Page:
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BMC Med. 2016 Dec 13;14(1):205.

Metabolic profiling of pregnancy: cross-sectional and longitudinal evidence.

Author information

1
Computational Medicine, Faculty of Medicine, University of Oulu and Biocenter Oulu, Oulu, Finland.
2
NMR Metabolomics Laboratory, School of Pharmacy, University of Eastern Finland, Kuopio, Finland.
3
National Institute for Health and Welfare, Helsinki, Finland.
4
Institute for Molecular Medicine (FIMM), University of Helsinki, Helsinki, Finland.
5
Department of Obstetrics and Gynecology, Helsinki University Central Hospital and University of Helsinki, Helsinki, Finland.
6
Heart Health Theme, South Australian Health and Medical Research Institute, Adelaide, Australia.
7
School of Biological Sciences, University of Adelaide, Adelaide, Australia.
8
Center for Life Course Health Research and Biocenter Oulu, University of Oulu, Oulu, Finland.
9
Unit of Primary Care, Oulu University Hospital, Oulu, Finland.
10
Department of Medical Microbiology and Immunology, and MediCity Research Laboratory, University of Turku, Turku, Finland.
11
Clinic for General and Interventional Cardiology, University Heart Center Hamburg, Hamburg, Germany.
12
German Center for Cardiovascular Research (DZHK e.V.), partner site Hamburg, Lübeck, Kiel, Germany.
13
Department of Medicine, University of Turku, Turku, Finland.
14
Division of Medicine, Turku University Hospital, Turku, Finland.
15
Department of Clinical Physiology, University of Tampere and Tampere University Hospital, Tampere, Finland.
16
Department of Clinical Chemistry, Fimlab Laboratories, School of Medicine, University of Tampere, Tampere, Finland.
17
Estonian Genome Center, University of Tartu, Tartu, Estonia.
18
Department of Epidemiology and Biostatistics, MRC-PHE Centre for Environment and Health, School of Public Health, Imperial College London, London, UK.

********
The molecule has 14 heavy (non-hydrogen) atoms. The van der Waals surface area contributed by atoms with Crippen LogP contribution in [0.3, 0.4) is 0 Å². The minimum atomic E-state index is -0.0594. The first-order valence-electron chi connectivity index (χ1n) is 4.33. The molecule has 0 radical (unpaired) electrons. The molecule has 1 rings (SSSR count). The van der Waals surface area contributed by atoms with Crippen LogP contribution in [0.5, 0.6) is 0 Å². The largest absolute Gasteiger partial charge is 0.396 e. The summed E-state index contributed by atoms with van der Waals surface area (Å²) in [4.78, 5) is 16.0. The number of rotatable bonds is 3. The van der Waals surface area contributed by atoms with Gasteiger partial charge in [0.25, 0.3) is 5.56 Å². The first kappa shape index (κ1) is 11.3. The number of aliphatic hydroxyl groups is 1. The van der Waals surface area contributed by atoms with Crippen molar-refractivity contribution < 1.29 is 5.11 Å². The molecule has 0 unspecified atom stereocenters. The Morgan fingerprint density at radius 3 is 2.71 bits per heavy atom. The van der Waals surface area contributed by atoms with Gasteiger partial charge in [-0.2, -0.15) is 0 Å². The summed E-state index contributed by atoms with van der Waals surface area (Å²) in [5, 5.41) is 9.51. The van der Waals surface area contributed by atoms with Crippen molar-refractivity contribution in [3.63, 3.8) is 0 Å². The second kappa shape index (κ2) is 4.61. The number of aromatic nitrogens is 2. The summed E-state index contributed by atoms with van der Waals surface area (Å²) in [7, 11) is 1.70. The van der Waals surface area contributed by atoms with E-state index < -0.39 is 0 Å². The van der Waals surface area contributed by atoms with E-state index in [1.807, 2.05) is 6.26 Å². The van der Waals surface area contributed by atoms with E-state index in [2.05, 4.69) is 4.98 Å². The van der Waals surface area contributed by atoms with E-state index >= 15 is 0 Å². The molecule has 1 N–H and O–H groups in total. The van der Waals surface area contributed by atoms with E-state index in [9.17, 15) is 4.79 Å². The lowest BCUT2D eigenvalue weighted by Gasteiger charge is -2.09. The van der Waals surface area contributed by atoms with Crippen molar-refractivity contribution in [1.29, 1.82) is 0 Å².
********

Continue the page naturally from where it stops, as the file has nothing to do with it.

19
Research Centre of Applied and Preventive Cardiovascular Medicine, University of Turku, Turku, Finland.
20
Department of Clinical Physiology and Nuclear Medicine, Turku University Hospital, Turku, Finland.
21
Medical Research Council Integrative Epidemiology Unit at the University of Bristol, Bristol, UK.
22
School of Social and Community Medicine, University of Bristol, Bristol, UK.
23
Computational Medicine, Faculty of Medicine, University of Oulu and Biocenter Oulu, Oulu, Finland. mika.ala-korpela@computationalmedicine.fi.
24
NMR Metabolomics Laboratory, School of Pharmacy, University of Eastern Finland, Kuopio, Finland. mika.ala-korpela@computationalmedicine.fi.
25
Medical Research Council Integrative Epidemiology Unit at the University of Bristol, Bristol, UK. mika.ala-korpela@computationalmedicine.fi.
26
School of Social and Community Medicine, University of Bristol, Bristol, UK. mika.ala-korpela@computationalmedicine.fi.

Abstract

BACKGROUND:

Pregnancy triggers well-known alterations in maternal glucose and lipid balance but its overall effects on systemic metabolism remain incompletely understood.

METHODS:

Detailed molecular profiles (87 metabolic measures and 37 cytokines) were measured for up to 4260 women (24-49 years, 322 pregnant) from three population-based cohorts in Finland. Circulating molecular concentrations in pregnant women were compared to those in non-pregnant women. Metabolic profiles were also reassessed for 583 women 6 years later to uncover the longitudinal metabolic changes in response to change in the pregnancy status.

RESULTS:

Compared to non-pregnant women, all lipoprotein subclasses and lipids were markedly increased in pregnant women. The most pronounced differences were observed for the intermediate-density, low-density and high-density lipoprotein triglyceride concentrations. Large differences were also seen for many fatty acids and amino acids. Pregnant women also had higher concentrations of low-grade inflammatory marker glycoprotein acetyls, higher concentrations of interleukin-18 and lower concentrations of interleukin-12p70. The changes in metabolic concentrations for women who were not pregnant at baseline but pregnant 6 years later (or vice versa) matched (or were mirror-images of) the cross-sectional association pattern. Cross-sectional results were consistent across the three cohorts and similar longitudinal changes were seen for 653 women in 4-year and 497 women in 10-year follow-up. For multiple metabolic measures, the changes increased in magnitude across the three trimesters.

CONCLUSIONS:

Pregnancy initiates substantial metabolic and inflammatory changes in the mothers. Comprehensive characterisation of normal pregnancy is important for gaining understanding of the key nutrients for fetal growth and development. These findings also provide a valuable molecular reference in relation to studies of adverse pregnancy outcomes.

KEYWORDS:

Amino acids; Cytokines; Fatty acids; Hormones; Inflammation; Lipoprotein lipids; Metabolic networks; Metabolomics; Postpartum; Pregnancy; Trimesters

PMID:
27955712
PMCID:
PMC5153817
DOI:
10.1186/s12916-016-0733-0
[Indexed for MEDLINE]
Free PMC Article

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